No definitely, although I do know that a lot of early noir films took influence from I believe German Expressionism?
It just goes to show how film is a worldwide medium where everything feeds each other. And one thing about Serenity that is cool is that it’s different from the usual body of work you’re known for. You’ve done a lot of crime narratives for example, and though this does have that element to it, it focuses more on the mystery aspects than the hard-boiled stuff. Was that something intentional on your part?
Yeah, I tried not do what I did last time, you know what I mean? And I try in general to explore lots of different things. With this, I wanted to establish a conventional story and then subvert it and see how far I could go with that. So always, when I direct a film, it tends to be one that is a bit of challenge.
Going back earlier to you coming from a writer’s perspective, this is a film that relies on, as you said, an unconventional story, as well as plot twists. Now, the plot twist is one of those storytelling elements that can go either way- it can make a film really good or significantly worse. What is your approach to incorporating plot twists? What advice would you give to aspiring writers who want to use them in their potential stories?
You have to be bold and do it. It’s difficult to know if it’s going to work in advance, but I believe you have to go over it. I quite like not setting up surprises- I think that there is this tradition in film where there is going to be a surprise, so you feel obliged to set it up so that it doesn’t look like a mistake. And I’m keen that a surprise in a movie should be a genuine one, and although I’ve put some clues along the way before the twists, I try to keep those to a minimum so that it genuinely is a surprise.
That’s true, one of the problems these days, because we have so many movies now, is that it can be hard to surprise people. So that is a good approach for this aspect of filmmaking.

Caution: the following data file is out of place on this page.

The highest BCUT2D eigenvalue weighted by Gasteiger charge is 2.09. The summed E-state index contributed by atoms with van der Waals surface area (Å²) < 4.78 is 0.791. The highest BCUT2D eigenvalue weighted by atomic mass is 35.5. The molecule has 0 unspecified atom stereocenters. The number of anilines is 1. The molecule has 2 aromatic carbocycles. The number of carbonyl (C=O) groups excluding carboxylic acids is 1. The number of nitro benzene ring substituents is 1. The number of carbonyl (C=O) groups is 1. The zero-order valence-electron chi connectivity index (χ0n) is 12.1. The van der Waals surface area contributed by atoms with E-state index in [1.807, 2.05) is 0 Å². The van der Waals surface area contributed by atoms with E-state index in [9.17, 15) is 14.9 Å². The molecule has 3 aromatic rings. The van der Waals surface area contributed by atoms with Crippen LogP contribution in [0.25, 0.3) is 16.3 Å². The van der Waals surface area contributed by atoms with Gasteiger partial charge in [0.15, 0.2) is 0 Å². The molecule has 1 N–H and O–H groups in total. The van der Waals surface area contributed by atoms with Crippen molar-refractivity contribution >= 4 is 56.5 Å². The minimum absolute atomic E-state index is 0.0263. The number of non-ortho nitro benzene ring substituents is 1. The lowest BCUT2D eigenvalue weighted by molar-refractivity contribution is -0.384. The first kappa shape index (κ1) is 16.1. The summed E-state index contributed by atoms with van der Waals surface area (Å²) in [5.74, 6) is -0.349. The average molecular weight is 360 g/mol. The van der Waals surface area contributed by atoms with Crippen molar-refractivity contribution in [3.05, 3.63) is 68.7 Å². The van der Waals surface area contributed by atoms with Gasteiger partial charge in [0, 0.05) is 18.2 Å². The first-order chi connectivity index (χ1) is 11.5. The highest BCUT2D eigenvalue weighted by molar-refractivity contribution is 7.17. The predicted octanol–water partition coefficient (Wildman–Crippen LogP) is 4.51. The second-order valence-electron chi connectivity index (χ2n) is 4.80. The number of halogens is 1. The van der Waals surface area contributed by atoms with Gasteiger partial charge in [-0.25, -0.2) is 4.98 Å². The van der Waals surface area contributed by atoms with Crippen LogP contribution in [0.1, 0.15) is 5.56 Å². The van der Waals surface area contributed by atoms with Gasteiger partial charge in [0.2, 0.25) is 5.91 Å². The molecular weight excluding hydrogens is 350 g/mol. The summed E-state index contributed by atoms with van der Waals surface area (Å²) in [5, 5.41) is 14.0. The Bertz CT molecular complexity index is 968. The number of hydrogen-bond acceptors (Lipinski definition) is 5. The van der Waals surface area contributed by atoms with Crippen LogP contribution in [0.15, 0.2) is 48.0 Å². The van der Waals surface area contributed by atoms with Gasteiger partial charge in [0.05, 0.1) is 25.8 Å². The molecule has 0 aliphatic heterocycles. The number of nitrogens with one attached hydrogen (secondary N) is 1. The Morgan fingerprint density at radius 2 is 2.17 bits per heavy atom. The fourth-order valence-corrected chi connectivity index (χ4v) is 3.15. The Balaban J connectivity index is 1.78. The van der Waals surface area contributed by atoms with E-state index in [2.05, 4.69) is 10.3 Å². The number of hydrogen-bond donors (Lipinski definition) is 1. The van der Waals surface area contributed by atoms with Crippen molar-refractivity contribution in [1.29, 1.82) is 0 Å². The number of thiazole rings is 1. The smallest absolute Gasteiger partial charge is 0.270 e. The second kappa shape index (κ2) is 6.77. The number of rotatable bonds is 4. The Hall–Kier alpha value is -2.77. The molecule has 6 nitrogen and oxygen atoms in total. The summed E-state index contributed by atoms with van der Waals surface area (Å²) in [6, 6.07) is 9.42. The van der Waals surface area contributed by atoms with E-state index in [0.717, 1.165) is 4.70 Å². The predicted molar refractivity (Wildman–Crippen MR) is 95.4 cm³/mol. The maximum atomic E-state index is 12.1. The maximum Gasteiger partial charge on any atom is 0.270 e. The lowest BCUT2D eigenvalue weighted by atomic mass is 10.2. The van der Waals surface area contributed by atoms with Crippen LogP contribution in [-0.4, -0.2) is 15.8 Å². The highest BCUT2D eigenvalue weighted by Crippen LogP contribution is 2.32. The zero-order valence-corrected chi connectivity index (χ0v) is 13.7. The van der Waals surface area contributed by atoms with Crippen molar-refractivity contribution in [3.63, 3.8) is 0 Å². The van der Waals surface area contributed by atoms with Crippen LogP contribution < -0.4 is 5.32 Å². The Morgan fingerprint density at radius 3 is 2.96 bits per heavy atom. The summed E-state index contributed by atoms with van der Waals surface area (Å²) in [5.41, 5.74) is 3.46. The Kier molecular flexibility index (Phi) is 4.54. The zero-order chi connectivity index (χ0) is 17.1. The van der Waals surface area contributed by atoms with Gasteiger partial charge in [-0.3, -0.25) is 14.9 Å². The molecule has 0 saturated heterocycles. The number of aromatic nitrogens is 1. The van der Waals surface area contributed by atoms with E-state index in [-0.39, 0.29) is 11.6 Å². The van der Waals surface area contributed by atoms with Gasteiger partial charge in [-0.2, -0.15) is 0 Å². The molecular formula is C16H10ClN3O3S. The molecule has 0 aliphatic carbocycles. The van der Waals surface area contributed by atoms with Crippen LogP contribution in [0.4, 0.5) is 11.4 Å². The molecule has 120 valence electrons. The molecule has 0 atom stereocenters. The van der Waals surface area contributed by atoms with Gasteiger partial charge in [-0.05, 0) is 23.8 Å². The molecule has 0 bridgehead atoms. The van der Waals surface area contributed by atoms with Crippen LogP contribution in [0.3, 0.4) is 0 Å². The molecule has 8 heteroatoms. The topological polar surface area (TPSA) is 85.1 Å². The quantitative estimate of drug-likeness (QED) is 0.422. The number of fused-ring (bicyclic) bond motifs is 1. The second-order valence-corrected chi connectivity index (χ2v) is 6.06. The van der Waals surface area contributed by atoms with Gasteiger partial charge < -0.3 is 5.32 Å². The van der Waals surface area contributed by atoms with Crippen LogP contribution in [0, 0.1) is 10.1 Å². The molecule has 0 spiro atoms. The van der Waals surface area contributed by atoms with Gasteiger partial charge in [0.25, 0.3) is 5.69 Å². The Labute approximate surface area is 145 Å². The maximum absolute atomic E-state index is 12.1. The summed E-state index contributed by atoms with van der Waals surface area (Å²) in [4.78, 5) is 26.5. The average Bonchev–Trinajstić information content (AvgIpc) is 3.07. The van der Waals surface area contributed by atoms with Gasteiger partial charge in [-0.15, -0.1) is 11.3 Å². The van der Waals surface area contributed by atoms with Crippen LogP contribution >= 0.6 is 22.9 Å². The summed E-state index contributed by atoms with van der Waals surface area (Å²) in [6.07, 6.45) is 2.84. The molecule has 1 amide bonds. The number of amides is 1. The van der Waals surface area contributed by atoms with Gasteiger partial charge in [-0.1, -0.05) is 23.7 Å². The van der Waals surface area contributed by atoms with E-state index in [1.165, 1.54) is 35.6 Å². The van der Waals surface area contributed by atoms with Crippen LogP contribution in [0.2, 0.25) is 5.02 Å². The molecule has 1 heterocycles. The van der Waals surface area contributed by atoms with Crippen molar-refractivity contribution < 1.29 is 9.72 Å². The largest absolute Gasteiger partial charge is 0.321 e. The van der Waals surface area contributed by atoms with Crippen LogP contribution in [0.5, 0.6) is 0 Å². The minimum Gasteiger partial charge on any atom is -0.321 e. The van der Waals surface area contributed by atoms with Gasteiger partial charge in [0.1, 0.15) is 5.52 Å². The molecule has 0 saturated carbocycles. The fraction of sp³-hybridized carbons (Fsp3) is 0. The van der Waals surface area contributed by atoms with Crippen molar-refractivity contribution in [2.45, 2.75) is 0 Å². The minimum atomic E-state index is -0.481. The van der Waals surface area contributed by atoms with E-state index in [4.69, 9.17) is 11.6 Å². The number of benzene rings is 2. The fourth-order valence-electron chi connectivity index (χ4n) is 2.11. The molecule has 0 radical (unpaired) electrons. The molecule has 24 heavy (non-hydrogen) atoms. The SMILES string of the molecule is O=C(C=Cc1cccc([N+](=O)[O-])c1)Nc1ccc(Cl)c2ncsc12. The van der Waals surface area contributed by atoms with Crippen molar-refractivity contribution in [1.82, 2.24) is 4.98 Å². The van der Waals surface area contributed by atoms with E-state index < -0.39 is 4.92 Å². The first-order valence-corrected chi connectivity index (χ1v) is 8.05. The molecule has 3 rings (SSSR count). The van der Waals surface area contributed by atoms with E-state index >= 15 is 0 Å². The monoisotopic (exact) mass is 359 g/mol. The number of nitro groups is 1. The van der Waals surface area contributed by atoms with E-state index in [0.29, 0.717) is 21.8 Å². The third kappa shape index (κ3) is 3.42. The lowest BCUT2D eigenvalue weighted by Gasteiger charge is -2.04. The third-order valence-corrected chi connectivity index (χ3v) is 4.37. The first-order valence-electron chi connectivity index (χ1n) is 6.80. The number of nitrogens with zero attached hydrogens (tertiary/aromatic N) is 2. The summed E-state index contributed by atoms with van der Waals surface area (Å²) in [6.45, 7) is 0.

I just had one last question sir. People absolutely love Peaky Blinders. World War I seems to be making a comeback in general with Battlefield 1, Wonder Woman, and Peter Jackson’s They Shall Not Grow Old, but of course Peaky Blinders helped start this trend of interest in that era. We know that the next series is set to come out sometime in 2019. Is there anything you can share about it sir?
Yeah, we’re just finishing filming, the shoot finishes on January 26th, and then we will be on screens at some point in 2019, and then when it hits Netflix I don’t know. But yeah, it’s been a phenomenon, in the States and Britain and South America and Africa and all over the world. It’s been a big surprise to me the extent of its success.
Absolutely, you more than deserve the credit for that because you have had consistently great writing over the years, and I’m happy that your foray into directing has been as successful. I wish you the best of luck in your future career. Thank you so much again for taking the time to speak with me.
Thank you, thank you.
From the creative mind of Oscar nominee, Steven Knight comes a daringly original, sexy, stylized thriller. Baker Dill (Academy Award winner Matthew McConaughey) is a fishing boat captain leading tours off a tranquil, tropical enclave called Plymouth Island. His quiet life is shattered, however, when his ex-wife Karen (Academy Award winner Anne Hathaway) tracks him down with a desperate plea for help. She begs Dill to save her – and their young son – from her new, violent husband (Jason Clarke) by taking him out to sea on a fishing excursion, only to throw him to the sharks and leave him for dead. Karen’s appearance thrusts Dill back into a life he’d tried to forget, and as he struggles between right and wrong, his world is plunged into a new reality that may not be all that it seems.
Flickering Myth would like to thank Steven Knight for sitting down with us. Serenity is out in theaters in North America now and opens in the UK on March 1st.
Special thanks to Chloe Lauter of Newhouse PR for making this interview possible!